It’s an Alarming Fact!
February 19, 2019
March 29, 2019





(Toms River) – The Ocean County Health Department recently released the 2018 annual report by the Ocean County Overdose Fatality Review Pilot Program (OC-OFRP). The main mission of the OC-OFRPP is to construct a profile and examine a person’s collective history with the hope to better understand their substance abuse disorder and overdose.  This valuable information, or “social autopsy,” will empower county agencies and health providers to develop new programming and change policy that can lead to reduced numbers of addiction and overdose deaths in Ocean County.


Ocean County Freeholder Gerry P. Little, liaison to the Ocean County Health Department (OCHD) says, “With the OCHD acting as the lead agency, the Overdose Fatality Review Pilot Program is a collaborative effort that includes cooperation and resources from numerous agencies including the High Intensity Drug Trafficking Areas of New York/New Jersey, the New Jersey Drug Enforcement Administration and the Ocean County Prosecutor’s Office. Additionally, we are forever grateful for all the time and effort by all the private partners and entities and their dedicated involvement with the program.”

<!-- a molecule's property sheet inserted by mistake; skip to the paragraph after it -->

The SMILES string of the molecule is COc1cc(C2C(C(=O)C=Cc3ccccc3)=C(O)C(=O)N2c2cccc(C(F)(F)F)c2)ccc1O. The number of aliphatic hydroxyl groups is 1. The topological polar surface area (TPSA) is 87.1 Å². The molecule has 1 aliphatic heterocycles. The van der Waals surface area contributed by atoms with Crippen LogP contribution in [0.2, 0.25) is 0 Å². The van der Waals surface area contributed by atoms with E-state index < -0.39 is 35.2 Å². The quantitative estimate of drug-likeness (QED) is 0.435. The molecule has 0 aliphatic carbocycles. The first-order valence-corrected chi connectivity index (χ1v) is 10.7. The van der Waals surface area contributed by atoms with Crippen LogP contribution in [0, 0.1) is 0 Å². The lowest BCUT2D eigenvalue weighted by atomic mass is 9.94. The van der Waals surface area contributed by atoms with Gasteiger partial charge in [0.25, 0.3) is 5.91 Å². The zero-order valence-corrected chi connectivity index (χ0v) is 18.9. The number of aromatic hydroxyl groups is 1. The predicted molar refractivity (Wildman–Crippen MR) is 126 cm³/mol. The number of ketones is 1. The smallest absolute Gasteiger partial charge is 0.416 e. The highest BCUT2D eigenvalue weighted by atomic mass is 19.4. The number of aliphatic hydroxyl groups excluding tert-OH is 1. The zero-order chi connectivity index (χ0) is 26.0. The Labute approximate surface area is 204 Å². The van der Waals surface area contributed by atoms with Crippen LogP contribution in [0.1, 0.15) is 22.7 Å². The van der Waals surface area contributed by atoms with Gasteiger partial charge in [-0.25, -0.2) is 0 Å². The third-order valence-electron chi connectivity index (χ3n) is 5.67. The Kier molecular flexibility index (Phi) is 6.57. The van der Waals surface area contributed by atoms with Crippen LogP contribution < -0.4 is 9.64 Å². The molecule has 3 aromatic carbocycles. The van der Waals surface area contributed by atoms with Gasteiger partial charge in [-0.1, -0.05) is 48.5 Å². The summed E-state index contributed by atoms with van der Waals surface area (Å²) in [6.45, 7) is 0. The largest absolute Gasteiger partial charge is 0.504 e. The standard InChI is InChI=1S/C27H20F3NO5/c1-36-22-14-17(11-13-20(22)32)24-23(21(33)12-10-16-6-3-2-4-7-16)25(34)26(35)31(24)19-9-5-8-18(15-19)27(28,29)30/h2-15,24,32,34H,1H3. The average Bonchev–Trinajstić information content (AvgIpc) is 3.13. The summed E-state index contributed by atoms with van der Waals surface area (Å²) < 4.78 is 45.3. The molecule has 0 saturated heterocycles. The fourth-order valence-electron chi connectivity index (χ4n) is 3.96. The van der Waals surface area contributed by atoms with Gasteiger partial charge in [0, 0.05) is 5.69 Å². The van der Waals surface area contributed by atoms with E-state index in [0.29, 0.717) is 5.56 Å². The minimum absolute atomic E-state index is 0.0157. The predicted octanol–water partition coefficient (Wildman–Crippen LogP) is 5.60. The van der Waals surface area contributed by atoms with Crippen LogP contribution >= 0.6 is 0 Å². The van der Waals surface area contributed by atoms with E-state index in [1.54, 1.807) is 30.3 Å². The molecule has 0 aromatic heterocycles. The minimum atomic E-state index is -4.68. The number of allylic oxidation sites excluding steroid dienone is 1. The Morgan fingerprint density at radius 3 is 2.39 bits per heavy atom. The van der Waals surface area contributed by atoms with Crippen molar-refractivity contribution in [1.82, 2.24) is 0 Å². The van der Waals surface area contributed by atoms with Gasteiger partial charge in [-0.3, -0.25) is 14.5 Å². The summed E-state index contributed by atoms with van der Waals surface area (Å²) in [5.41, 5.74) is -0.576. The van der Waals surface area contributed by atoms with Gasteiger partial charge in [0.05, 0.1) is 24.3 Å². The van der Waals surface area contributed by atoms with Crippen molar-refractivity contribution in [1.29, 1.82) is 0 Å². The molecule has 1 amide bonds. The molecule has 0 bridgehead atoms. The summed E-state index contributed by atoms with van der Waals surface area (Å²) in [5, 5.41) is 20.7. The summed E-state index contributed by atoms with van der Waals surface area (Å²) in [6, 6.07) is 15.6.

Daniel E. Regenye, OCHD Public Health Coordinator explains, “We are calling it a social autopsy because we are studying each decedent’s profile to learn how such things as when drug use began, medical background, family issues, criminal history and environment.  There is so much beneficial information that ultimately will drive new program development, changes in policy, and increased access to prevention, treatment and recovery.”


The “social autopsy” started with 58 cases being reviewed in 2018. Ages ranged from 18 to 67, with 66% being male and 34% women. Other vital statistics included in the report;


  • 66% were reported to have poor health.
  • 57% were linked to substance abuse treatment
  • 57% had a known criminal history
  • 22% had been convicted of DUI
  • 55% were known IV users
  • 52% diagnosed or linked to mental health


This sample of information, along with countywide data collection efforts, will eventually be included in a comprehensive county opioid report that will provide accounts and context around circumstances associated with abuse and overdose specific to Ocean County.


Kimberly L. Reilly,  OCHD Chief of Administrative Services details, “Information can now be used for providers in our communities to have open and honest conversations about the gaps and barriers within the system, and now how to fix those issues. The ultimate objective is to have another tool in our kit to try and save as many lives as possible from addiction and overdose.”


If you have any questions regarding this the Ocean County Overdose Fatality Review Pilot Program please visit our website at or follow us on Twitter@OCpublichealth or like us on Facebook. Also, please check out our new website at, to access and learn more about our Public Health is You Too! campaign to help equip you to take simple steps to improve your health.